The Gurungs use this honey for medicinal purposes and in certain rituals. It has significant phenolic levels and therefore is an effective antiradical, antimicrobial and antioxidant (Silici et al, 2010). The Gurungs are also able to sell mad honey for upwards of four times the regular price of honey on the international market. Yes, that’s right, people pay good money to ingest mad honey just to throw it back up! One hundred grams of honey can be purchased online for a whopping $99.00 USD. This amount of money goes a long way in Nepal and the Gurungs are increasingly collecting the honey to sell and not for their own use. This is a very real threat to the Himalayan Cliff Bee as the increased honey harvesting is unsustainable. Another threat looming on the outer edges of the cliff bee’s habitat is deforestation. Forests are being cleared for agriculture as Nepal’s population continues to grow.
The honey harvesting techniques have not changed in hundreds of years. The Himalayan honey hunters have had a close relationship with the bees since settling in the region in the middle ages. They scale rope ladders 25 metres up the cliff to break pieces of the comb off using sharpened 3 metre long bamboo sticks. They will light fires with green leaves at the base of the cliff to smoke the aggressive bees. The gurungs often just chew the comb raw. They say that the A. dorsata honey is less sweet than the honey from the domesticated A. cerana they keep in their villages. Sometimes mad honey is called “bitter honey” as it is less sweet than other honeys and leaves a burning sensation in your throat when you eat it. There are several legends and rituals associated with the annual hunts. Including animal sacrifices which are often made before they climb the cliff to appease the forest spirit. This offering is then eaten by the hunters to make sure they have enough strength for the harvesting (Strickland, 1982). Increased tourism allows for new generations of traditional honey hunters and is actually promoting the conservation of the species.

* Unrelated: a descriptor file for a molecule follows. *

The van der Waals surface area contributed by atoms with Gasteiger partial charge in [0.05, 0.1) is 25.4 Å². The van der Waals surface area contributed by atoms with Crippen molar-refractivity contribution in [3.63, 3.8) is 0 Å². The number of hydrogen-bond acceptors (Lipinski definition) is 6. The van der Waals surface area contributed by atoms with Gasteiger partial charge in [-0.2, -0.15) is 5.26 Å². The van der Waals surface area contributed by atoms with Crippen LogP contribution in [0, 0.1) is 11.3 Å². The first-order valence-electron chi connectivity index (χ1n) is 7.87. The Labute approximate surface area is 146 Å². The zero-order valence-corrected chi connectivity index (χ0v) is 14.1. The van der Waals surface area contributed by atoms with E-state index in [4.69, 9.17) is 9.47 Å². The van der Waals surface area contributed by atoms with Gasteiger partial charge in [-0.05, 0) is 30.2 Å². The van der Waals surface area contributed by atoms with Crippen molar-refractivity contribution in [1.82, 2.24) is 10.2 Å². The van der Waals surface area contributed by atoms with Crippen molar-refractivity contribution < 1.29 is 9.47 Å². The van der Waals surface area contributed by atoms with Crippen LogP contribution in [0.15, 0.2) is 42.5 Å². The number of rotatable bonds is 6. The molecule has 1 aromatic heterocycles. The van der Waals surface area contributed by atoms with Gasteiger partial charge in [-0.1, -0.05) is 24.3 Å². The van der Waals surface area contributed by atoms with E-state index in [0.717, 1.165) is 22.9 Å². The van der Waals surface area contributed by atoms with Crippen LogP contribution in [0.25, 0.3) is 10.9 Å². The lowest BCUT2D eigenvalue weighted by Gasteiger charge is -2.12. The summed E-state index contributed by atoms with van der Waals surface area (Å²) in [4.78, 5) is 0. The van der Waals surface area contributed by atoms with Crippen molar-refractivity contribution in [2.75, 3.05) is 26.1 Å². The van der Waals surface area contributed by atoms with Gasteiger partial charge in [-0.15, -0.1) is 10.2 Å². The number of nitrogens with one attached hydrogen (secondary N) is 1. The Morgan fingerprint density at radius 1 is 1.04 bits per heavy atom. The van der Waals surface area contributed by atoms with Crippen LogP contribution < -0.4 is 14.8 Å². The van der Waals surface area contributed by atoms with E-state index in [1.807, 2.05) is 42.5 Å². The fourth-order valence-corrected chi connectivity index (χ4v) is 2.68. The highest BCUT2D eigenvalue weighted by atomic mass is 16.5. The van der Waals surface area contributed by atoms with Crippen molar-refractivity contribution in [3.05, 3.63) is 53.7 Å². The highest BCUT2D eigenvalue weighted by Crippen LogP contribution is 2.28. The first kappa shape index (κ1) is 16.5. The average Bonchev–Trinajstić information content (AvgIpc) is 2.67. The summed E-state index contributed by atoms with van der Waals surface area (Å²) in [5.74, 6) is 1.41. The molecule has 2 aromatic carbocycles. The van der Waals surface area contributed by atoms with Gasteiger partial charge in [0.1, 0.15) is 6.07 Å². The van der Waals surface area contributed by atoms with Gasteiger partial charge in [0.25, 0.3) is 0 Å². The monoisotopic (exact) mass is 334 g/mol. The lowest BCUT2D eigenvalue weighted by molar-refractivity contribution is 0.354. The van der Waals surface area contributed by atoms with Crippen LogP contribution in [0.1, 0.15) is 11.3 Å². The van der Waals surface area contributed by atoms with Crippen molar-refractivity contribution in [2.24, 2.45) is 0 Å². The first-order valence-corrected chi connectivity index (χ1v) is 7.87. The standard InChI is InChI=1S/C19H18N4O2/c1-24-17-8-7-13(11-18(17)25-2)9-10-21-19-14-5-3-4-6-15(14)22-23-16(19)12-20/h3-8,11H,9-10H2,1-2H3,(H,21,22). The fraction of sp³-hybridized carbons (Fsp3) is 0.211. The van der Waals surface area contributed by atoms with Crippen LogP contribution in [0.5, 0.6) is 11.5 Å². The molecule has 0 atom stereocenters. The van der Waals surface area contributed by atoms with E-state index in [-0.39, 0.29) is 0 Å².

It seems mad honey has the potential to be used in western medicine if further research is done. However, as in many parts of the world, the endemic flora and fauna in the Kaski region of Nepal are being threatened by human interference. The Gurung culture and the native species, interwoven in their practices, hang in the balance.
Works cited: Ahmad F, Joshi SR, Bahadur M. 2003. Indigenous honeybees of the Himalayas. Kathmandu: International Centre for Integrated Mountain Development. 71 p. Demir H, Denizbasi A, Onur O. 2011. Mad honey intoxication: A case series of 21 patients. ISRN Toxicology. 2011:1–3. Oldroyd BP, Nanork P. 2009. Conservation of Asian honey bees. Apidologie. 40(3):296–312. Rattanawannee A, Chanchao C, Lim J, Wongsiri S, Oldroyd BP. 2012. Genetic structure of a giant honey bee (Apis dorsata) population in northern Thailand: implications for conservation. Insect Conservation and Diversity. 6(1):38–44. Silici S, Sagdic O, Ekici L. 2010. Total phenolic content, antiradical, antioxidant and antimicrobial activities of rhododendron honeys. Food Chemistry. 121(1):238-43. Sohn CH, Seo DW, Ryoo SM, Lee JH, Kim WY, Lim KS, Oh BJ. 2013. Clinical characteristics and outcomes of patients with grayanotoxin poisoning after the ingestion of mad honey from Nepal. Internal and Emergency Medicine. 9(2):207–211. Strickland SS. 1982. Honey hunting by the Gurungs of Nepal. Bee World. 63(4):153–161. Yarlioglues M, Akpek M, Ardic I, Elcik D, Sahin O, Kaya MG. 2011. Mad-honey sexual activity and acute inferior myocardial infarctions in a married couple. Tex Heart Inst J. 38(5):577-80.